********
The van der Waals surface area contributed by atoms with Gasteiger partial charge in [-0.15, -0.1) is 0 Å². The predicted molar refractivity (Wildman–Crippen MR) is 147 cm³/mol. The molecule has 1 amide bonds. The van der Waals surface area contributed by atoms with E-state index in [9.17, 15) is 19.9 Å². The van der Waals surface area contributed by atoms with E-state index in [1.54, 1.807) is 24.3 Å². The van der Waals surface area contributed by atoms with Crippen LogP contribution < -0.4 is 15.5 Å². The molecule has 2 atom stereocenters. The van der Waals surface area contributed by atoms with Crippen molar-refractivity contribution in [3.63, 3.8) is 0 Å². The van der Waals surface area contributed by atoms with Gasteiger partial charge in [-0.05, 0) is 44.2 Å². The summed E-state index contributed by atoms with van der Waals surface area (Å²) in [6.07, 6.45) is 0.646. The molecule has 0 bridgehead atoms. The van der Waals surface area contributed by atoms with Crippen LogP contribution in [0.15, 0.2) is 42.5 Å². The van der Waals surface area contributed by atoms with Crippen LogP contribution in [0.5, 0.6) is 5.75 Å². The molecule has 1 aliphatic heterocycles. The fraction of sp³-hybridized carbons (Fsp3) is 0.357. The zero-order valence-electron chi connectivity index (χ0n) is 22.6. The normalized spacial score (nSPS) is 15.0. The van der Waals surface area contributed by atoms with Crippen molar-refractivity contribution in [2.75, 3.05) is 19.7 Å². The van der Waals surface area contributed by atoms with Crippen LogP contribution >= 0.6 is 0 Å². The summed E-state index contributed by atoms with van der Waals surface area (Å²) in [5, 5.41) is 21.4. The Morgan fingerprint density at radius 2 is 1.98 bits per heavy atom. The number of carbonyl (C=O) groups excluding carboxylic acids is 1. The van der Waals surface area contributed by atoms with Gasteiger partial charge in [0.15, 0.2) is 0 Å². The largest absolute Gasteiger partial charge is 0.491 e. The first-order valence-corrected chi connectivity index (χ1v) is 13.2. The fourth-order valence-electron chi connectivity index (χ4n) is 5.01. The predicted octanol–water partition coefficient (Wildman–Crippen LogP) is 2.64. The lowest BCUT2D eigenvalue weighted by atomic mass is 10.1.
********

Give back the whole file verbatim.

The van der Waals surface area contributed by atoms with Gasteiger partial charge in [-0.15, -0.1) is 0 Å². The predicted molar refractivity (Wildman–Crippen MR) is 147 cm³/mol. The molecule has 1 amide bonds. The van der Waals surface area contributed by atoms with E-state index in [9.17, 15) is 19.9 Å². The van der Waals surface area contributed by atoms with E-state index in [1.54, 1.807) is 24.3 Å². The van der Waals surface area contributed by atoms with Crippen LogP contribution < -0.4 is 15.5 Å². The molecule has 2 atom stereocenters. The van der Waals surface area contributed by atoms with Crippen molar-refractivity contribution in [3.63, 3.8) is 0 Å². The van der Waals surface area contributed by atoms with Gasteiger partial charge in [-0.05, 0) is 44.2 Å². The summed E-state index contributed by atoms with van der Waals surface area (Å²) in [6.07, 6.45) is 0.646. The molecule has 0 bridgehead atoms. The van der Waals surface area contributed by atoms with Crippen LogP contribution in [0.15, 0.2) is 42.5 Å². The van der Waals surface area contributed by atoms with Crippen LogP contribution in [0.5, 0.6) is 5.75 Å². The molecule has 1 aliphatic heterocycles. The fraction of sp³-hybridized carbons (Fsp3) is 0.357. The zero-order valence-electron chi connectivity index (χ0n) is 22.6. The normalized spacial score (nSPS) is 15.0. The van der Waals surface area contributed by atoms with Crippen molar-refractivity contribution in [2.75, 3.05) is 19.7 Å². The van der Waals surface area contributed by atoms with Crippen LogP contribution >= 0.6 is 0 Å². The summed E-state index contributed by atoms with van der Waals surface area (Å²) in [5, 5.41) is 21.4. The Morgan fingerprint density at radius 2 is 1.98 bits per heavy atom. The number of carbonyl (C=O) groups excluding carboxylic acids is 1. The van der Waals surface area contributed by atoms with Gasteiger partial charge in [0.15, 0.2) is 0 Å². The largest absolute Gasteiger partial charge is 0.491 e. The first-order valence-corrected chi connectivity index (χ1v) is 13.2. The fourth-order valence-electron chi connectivity index (χ4n) is 5.01. The predicted octanol–water partition coefficient (Wildman–Crippen LogP) is 2.64. The lowest BCUT2D eigenvalue weighted by atomic mass is 10.1.